Early coating failures on offshore platforms
by James N. Britton (2004)
This paper describes several common modes of early coating failure that lead to corrosion problems on offshore platforms. Symptoms are analyzed and solutions are presented. The work is based on the examination of two offshore platforms in the Gulf of Mexico that had been in service for less than 18 months.
This paper provides some examples of how offshore paint systems in atmospheric service fail to deliver protection for their full life expectancy. For this study, we have selected two typical fixed drilling/production platforms in the Gulf of Mexico as case histories. Both deck facilities were fabricated on the US Gulf Coast at different fabrication yards. The jackets and decks were actually set in place in June of 1997. Our investigation was performed in November of 1998; the facilities had been offshore for only 17 months at the time of inspection.
Why did failures occur?
Analysis of the following examples will show six basic reasons for the poor performance of coatings. Some are easy to deal with and others require much more effort to repair. Often it is one or more of these causes working together to produce the end result. In each example, I have attempted to propose a solution that is workable.
The six causes are as follows:
1. Poor surface preparation (especially surface cleanliness).
2. Poor coating application.
3. Poor or inadequate inspection.
4. Poor specifications (both construction and coating).
5. Poor component design.
6. Murphy's Law
Failure 1: Beam edges
Figure 1. illustrates a problem that was found in many locations on the structure, in particular where plate gussets had been welded to I-Beams. The sharp edges of the plate sections are particularly difficult to coat. They should have been radiused,which would have facilitated a better application of the coating. However this is not the full extent, nor is it the single cause of the problem.
Inadequate film thickness is a basic problem that is clearly not given enough attention by inspectors, although one would expect applicators to understand the requirements. The specifications call for a stripe coat that was obviously not applied. This failure will progress rapidly, and undercutting will soon fail the system (2-3 years) to the point that an expensive re-paint will be required.
1. Select coatings with improved edge-retention characteristics.
2. Ensure the correct application of stripe coats at the beam edges (as recommended by the paint manufacturer).
3. Radius all beam edges to improve retention characteristics.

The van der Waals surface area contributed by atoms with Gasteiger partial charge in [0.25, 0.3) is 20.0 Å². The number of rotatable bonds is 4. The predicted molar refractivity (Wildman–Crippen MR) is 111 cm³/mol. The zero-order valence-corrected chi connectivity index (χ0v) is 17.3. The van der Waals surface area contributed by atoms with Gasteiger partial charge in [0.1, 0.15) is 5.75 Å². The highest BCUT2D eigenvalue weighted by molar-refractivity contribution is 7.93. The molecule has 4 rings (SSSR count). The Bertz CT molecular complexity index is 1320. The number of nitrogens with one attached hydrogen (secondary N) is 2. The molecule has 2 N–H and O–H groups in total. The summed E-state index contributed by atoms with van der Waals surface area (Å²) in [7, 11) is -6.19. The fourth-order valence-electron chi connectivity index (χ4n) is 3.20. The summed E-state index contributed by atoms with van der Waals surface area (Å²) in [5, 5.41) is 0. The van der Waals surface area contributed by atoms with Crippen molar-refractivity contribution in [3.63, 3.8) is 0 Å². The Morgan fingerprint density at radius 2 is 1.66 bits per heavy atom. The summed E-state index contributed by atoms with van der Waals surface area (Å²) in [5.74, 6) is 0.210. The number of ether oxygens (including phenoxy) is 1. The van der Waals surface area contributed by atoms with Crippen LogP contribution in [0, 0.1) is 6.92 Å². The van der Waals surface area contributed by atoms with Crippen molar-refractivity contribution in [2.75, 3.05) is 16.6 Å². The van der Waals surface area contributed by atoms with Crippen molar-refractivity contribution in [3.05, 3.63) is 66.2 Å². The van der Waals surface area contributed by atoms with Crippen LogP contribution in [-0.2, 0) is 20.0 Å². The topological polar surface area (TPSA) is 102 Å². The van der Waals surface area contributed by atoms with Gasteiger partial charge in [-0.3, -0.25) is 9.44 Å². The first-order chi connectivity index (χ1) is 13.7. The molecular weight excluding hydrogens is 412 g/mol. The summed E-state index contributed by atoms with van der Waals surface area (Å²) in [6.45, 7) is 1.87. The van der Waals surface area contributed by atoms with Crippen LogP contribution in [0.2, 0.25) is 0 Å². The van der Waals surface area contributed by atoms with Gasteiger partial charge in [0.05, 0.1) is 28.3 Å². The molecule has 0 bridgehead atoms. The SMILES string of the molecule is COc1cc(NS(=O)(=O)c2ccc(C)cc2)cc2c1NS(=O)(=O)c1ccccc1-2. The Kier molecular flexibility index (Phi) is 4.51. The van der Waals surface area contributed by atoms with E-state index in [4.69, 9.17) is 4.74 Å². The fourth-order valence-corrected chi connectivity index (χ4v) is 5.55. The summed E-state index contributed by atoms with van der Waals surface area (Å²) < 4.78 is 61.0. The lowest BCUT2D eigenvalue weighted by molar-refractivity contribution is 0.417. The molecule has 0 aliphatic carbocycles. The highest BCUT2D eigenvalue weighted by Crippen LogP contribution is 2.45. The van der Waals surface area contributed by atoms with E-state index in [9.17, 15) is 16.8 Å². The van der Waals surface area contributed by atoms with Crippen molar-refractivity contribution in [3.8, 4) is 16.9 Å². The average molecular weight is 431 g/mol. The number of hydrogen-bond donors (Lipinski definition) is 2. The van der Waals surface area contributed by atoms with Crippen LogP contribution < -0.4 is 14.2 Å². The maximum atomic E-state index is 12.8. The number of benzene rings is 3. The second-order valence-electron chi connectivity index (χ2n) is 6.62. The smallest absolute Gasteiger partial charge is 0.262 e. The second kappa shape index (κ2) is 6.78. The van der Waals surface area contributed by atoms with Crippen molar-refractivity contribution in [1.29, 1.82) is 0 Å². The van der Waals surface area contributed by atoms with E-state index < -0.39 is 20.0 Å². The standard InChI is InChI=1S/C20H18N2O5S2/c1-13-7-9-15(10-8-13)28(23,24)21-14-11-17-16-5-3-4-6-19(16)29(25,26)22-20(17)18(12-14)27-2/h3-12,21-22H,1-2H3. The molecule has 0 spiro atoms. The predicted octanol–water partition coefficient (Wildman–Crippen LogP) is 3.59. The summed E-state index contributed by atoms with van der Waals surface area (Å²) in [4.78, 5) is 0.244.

Figure 1 - Beam edge failure
Failure 2: Stainless steel tubing attachment
Figures 2-4 illustrate a common problem for structures in the Gulf of Mexico: the use of stainless steel bands to attach stainless steel tubing to process equipment, which in this case is a pressure vessel. The primary failure is initiated when the band on the buckle punctures the paint film and simultaneously provides a galvanic couple with an undesirable area ratio. Corrosion progresses rapidly and soon undercuts the adjacent film. A secondary failure mechanism begins at the band, where a water-retaining crevice is formed. The paint is softened by immersion service, the film fails and galvanic couple drives a corrosion cell at an advanced rate. The consequences here can be more serious and could lead to rapid pitting of the vessel shell. This is clearly a case of poor design; neither the painters nor the coating are at fault here. The need to route tubing on the vessel should have been anticipated.
1. Find an alternate routing for the tubing off of the pressure equipment.
2. Provide dedicated structural support points on the vessel for tubing support.
Figure 2 - Stainless banding on vessel
Figure 3 - Buckle puncture
Figure 4 - Galvanic corrosion
Failure 3: ID tags and float level indicators
Figure 5. illustrates a common problem around I. D. tags offshore. The item in the picture is part of a vessel level control system. The offending piece is a riveted plate attached to the hydrocarbon-containing cylinder. The notation on the piece is "FLOAT CENTER" above and below a horizontal line. The problem is a complete lack of any coating behind the plate, causing crevice corrosion and a galvanic couple. This mechanism will soon pop off the tag, as corrosion product forces exerted from within the crevice become greater. Perforation of the cylinder is not uncommon, but certainly coating failure will require an expensive repaint. The writer can attest to personally having seen this problem on hundreds of offshore platforms.
1. Write specifications that prohibit this type of design.
2. Lose the tag and weld on a stripe or remove tag, coat the affected area stencil line.
3. At the very least attach the tab with a seal weld.
Figure 5 - Float level tag
Figures 6-7 show some other examples of I. D. tags causing corrosion problems, but there are some important differences. These tags are made of stainless steel and bear critical information about the part that they occupy a space upon. So, when they pop off into the Gulf, the information lost is a little more important (e.g. more so than "FLOAT CENTER"). The loss of these tags is usually attributed to the aggressive galvanic couple driving the reaction. Progressive coating failure will result at many points in the coating system.
1. Write specifications that prohibit this method of ID tag attachment.
2. Stamp information on steel doubler plate seal welded to part.
3. Attach tag with SS wire lanyard to part.
Figure 6 - ID tag crevice
Figure 7 - Tag on accumulator
Failure 4: Surface preparation / Poor cleanliness